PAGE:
Since there's just not enough articles with well-meaning advice for graduates floating around the universe at this time of year (not) - figure I might as well join the fray/flock/following, and add my two cents.

Heck, let's make it a nickels worth, as words are cheap and after all, since I didn't get to bore you with an actual commencement speech, Ill make it up by droning on here; seems fair.

Alright already.

If you’re graduating/graduated - then congratulations. On behalf of all parents, colleagues and employers - thanks for being a doer. Even better, thanks for being someone who gets things done.

Seriously, big kudos to you and your willpower and initiative to finish what you started, so that you can take the next step to enjoying success in business, work and life.

But wait: if it is not your destination, aspiration or motivation to now move forth and succeed personally and professionally, then feel free to drop out of this next phase and sit this one out (yeah, good luck with that). On the other hand, if you’re cool with doing the right thing, re: succeeding with your career and life - then cue the soundtrack, and let’s get this party started.

No doubt, you’ve inevitably heard the level-up expression as used in video gaming, right? (Personally, I’m kinda partial to old-school gems like Space Invaders, Galaga and Frogger.) Now, if you really think about it from a deeper, "whoa dude" perspective, the term level-up actually recognizes aspiration, inspiration and achievement; celebrating past accomplishments, current capabilities and future possibilities. (And you thought it was just about gaming.)

In other words, level-up can be more than just a term.

Much more.

Level-up can actually be a mantra/mission/philosophy (you get the picture) – to help you, take you, to the next levels of success: now and forever. And since you’re the kind of person who believes in having a level-up “manifesto” and therefore evidently, likes to continuously improve yourself (you do, don’t you?), I’m going to assume that you already have some of the attributes that are essential - post graduation - to succeed in business, work and life.

Attributes like compassion, accountability, determination, resiliency, a sense of humor and the multi-tasking wherewithal to juggle work, play, and relationships. Great stuff. Even better, and thanks to your experience and success in school, you are now more equipped to deal with the realities and surrealities that will most certainly and without a doubt, arise in everyday situations.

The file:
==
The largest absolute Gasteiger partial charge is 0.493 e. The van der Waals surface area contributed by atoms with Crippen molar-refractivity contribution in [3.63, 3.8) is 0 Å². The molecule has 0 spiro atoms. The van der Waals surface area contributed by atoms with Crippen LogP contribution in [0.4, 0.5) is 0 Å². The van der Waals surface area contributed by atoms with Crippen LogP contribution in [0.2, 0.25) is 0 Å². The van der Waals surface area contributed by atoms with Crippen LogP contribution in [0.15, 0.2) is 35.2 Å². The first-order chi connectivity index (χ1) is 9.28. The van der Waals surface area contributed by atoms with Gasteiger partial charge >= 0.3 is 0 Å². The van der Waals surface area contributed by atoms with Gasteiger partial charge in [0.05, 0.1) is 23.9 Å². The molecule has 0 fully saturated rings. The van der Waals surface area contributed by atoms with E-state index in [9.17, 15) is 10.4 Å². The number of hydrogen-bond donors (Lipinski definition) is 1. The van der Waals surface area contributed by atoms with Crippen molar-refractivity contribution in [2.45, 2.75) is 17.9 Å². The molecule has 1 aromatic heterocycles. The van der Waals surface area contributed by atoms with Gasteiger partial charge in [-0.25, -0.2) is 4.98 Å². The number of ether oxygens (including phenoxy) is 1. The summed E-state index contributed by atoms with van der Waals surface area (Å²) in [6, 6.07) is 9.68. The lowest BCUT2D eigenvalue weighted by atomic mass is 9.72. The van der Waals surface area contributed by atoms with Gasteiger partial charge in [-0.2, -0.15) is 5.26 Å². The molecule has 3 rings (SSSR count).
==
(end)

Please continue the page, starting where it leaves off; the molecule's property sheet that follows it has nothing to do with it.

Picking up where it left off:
Put another way, time to "level-up" (now and forever).

But then again ....

Charlton Ogburn Jr., a crazily prolific writer and the author of a dozen or so books, wrote that “being unready and ill-equipped is what you have to expect in life.” He calls it our “universal predicament.” Granted, even with our schooling, we more often than not go unprepared into our adventures, and it’s a given that we can’t know what we don’t know.

Be that as it may, we should always do our best to be honest and forthright about what we actually do know, as opposed to what we think we can figure out once we get there. After all, being unprepared is difficult enough as it is, especially if we can help it. But being busted as a phony is worse.

We’ve all heard people say, “If I only knew then what I know now…” The problem with this kind of yearning is that it’s all about the past, not the future. And we can’t change the past. But what if we modify that concept and rearrange it to an achievable reality, like, “If I only knew now, what I’ll know then…” The phrase becomes hopeful, not wistful. It becomes meaningful and relevant.

That’s because we’re leveraging other people’s experiences and hindsight (aka teachings), which are passed on to us as insight. By extension, we get to use that insight, as our own foresight. If you think about it, that's what schooling is all about.

While there's lots to be said for "book smarts," learning “on the job,” the “school of hard knocks,” and even “baptism by fire,” it doesn’t mean that we shouldn’t continue to look for help, do our homework, and be prepared - even after we graduate. After all, a pat on the back for a (continuously) job well done, is a heck of a lot better than the proverbial kick in the butt for a job done poorly.

One of the biggest mistakes we make is assuming that we’ll get off to a great start with our new jobs; become invaluable employees from the very first day; enjoy loads of fun and lots of happiness, and be substantially rewarded for our work. Guess what? It’s probably not going to happen, even if we’re gutsy, or talented, and trained to do specific jobs.

In fact, it’s dangerous to overestimate ourselves, thinking that we can show up and hit the ground running. It doesn’t matter if you’re the new intern or the new mayor: you’re not going to completely know what you need to do, or what it’s all about, until you do it, and then do it some more. Even common sense (or Spidey senses), won’t help us out completely, because the fact is, common sense is not so common (and you’re not Spider-Man).